Rider’s Lens: Michael Drummond’s Photography
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In this Rider’s Lens, we look at the work of UK-based photographer Michael Drummond, who shares a selection of images and the story of how cycling with a camera has shaped his life, starting with his BMX days and continuing on to participating in events such as the Atlas Mountain Race in Morocco. See more here…
Words and photos by Michael Drummond (@michaeldrummond)
I’m Michael Drummond, a photographer, writer, and appreciator of most things. I get really excited by all sorts; my mind is always racing with ideas, ways to tell a story, or how to solve a problem. I love getting into what I do. Without a task at hand, I’m like a little lost deer: stressed, fidgety, and thinking of how to get back out. I struggle to relax and settle, which in turn keeps me creative. In short, I’m a creative with ADHD.
My first experiences in photography were watching my dad photograph his scale models in the garden, lining up miniature planes, battleships, and tanks on a rough wall. I was fascinated by flicking through his photo albums, and soon enough he let me use his camera. While he was driving my grandma home one evening, I sat in the back clicking away on his old Olympus, taking pictures of the neon signs, the dashboard, traffic lights, and illuminated scenes through the car window. The anticipation was mega; my first roll of film, all to myself! When they came back, the prints offered ghostly remnants of places and moments streaking across the frame in erratic lines. This is the moment that really sparked my love affair with photography. I took an analytical approach to work out why these shots had come out as they had and set about understanding the technical side of things so I could start to create and capture things as I intended.
Gradually, I honed my skills further, documenting local bands and my friends out riding. BMX and music were a massive part of my teenage years. Eventually, not everything I shot was total crap. It was slow, but I began to contribute to the BMX magazines and brands I long looked up to, even spending some time in front of the camera along the way. That said, BMX has its costs, and injuries took their toll, putting me on the path to bigger wheels and touring under the guidance of a friend who owned a vintage bike shop. It opened my eyes to cycling history, the finesse in frame building and I haven’t looked back.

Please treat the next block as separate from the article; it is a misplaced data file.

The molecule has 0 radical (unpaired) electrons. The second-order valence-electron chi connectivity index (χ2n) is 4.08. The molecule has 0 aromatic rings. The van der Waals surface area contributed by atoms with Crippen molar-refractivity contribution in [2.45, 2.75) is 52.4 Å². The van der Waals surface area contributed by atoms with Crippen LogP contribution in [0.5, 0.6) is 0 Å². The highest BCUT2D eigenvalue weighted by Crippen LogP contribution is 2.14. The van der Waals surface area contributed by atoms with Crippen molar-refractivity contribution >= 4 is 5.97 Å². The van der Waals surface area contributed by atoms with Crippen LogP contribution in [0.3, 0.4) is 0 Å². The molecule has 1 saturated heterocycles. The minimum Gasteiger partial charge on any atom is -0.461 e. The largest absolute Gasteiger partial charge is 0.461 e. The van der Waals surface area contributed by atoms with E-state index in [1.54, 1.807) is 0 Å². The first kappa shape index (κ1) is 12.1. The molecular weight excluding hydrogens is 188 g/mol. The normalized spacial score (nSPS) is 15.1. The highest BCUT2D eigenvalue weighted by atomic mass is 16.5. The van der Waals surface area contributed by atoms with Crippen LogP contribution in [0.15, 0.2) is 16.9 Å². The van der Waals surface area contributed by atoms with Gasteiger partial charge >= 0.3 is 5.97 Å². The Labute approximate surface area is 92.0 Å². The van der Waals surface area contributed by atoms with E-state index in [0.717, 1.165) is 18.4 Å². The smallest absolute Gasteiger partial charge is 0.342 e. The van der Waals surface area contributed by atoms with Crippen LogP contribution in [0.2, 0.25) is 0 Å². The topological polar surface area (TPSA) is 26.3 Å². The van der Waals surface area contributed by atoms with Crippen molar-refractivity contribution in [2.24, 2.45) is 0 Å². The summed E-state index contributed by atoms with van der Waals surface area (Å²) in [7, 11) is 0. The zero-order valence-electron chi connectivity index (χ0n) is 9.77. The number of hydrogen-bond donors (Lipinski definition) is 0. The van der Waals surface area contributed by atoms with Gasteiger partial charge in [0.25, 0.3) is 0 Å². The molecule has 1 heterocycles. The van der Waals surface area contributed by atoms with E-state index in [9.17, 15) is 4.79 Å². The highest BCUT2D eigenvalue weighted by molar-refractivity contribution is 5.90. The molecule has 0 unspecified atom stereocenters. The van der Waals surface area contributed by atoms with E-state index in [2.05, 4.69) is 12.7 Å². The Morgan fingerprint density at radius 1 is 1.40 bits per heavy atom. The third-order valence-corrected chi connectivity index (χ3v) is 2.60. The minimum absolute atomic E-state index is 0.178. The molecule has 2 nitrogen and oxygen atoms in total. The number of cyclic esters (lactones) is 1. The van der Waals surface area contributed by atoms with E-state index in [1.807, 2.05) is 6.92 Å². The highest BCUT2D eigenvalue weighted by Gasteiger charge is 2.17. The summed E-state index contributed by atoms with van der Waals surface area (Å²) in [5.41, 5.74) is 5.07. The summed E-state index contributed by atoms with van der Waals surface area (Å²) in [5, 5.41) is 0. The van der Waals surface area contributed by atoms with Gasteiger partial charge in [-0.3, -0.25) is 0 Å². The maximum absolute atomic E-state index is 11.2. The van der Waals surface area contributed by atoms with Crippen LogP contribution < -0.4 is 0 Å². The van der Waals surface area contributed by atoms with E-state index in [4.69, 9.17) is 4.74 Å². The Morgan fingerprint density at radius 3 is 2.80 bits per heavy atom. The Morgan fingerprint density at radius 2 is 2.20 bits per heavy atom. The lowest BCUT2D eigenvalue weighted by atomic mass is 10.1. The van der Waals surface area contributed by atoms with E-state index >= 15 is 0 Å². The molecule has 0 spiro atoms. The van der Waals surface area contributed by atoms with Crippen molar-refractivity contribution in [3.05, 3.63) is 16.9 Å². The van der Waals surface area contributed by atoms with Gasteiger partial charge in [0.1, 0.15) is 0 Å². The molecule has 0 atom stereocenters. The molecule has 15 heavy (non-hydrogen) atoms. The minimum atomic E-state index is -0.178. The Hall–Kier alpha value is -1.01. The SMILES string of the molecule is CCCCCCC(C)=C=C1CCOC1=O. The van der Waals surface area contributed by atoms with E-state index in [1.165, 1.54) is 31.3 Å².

These days, stories that arise through my curiosity and subsequent interactions are what I enjoy most. Incidental encounters with incredible, interesting people make the journey. Without them and their tales weaved in with mine, I wouldn’t have a complete narrative to tell.
It’s hard to imagine how my work life would be without riding bikes and the opportunities that have come off the back of it. First and foremost, BMX really gave me the confidence, outlet, and positive attitude I have today. Without that, I don’t think I would have had the oomph to step into a life of self-employment.
Not only did cycling allow me to develop my writing and storytelling, but it also led me to a natural evolution of turning my lens to some of the other amazing communities within cycling. Like stepping into the time warp of Eroica up in the Peak District of England, where hundreds of bikes and people were paying homage to the history of cycling, head to toe in WWII-era wool and riding 30kg bikes, or having the opportunity to film a documentary of celebrated frame builder Trevor Jarvis in his workshop. It’s taken me to the Olympic Velodrome to make portraits of Sir Dave Brailsford and had me lurking in bushes while shooting crit races in Crystal Palace. These have all been eye-opening turning points but the greatest impact has come from appreciating the bike itself as a tool in its own right, a platform to literally take me through places where photos and stories await.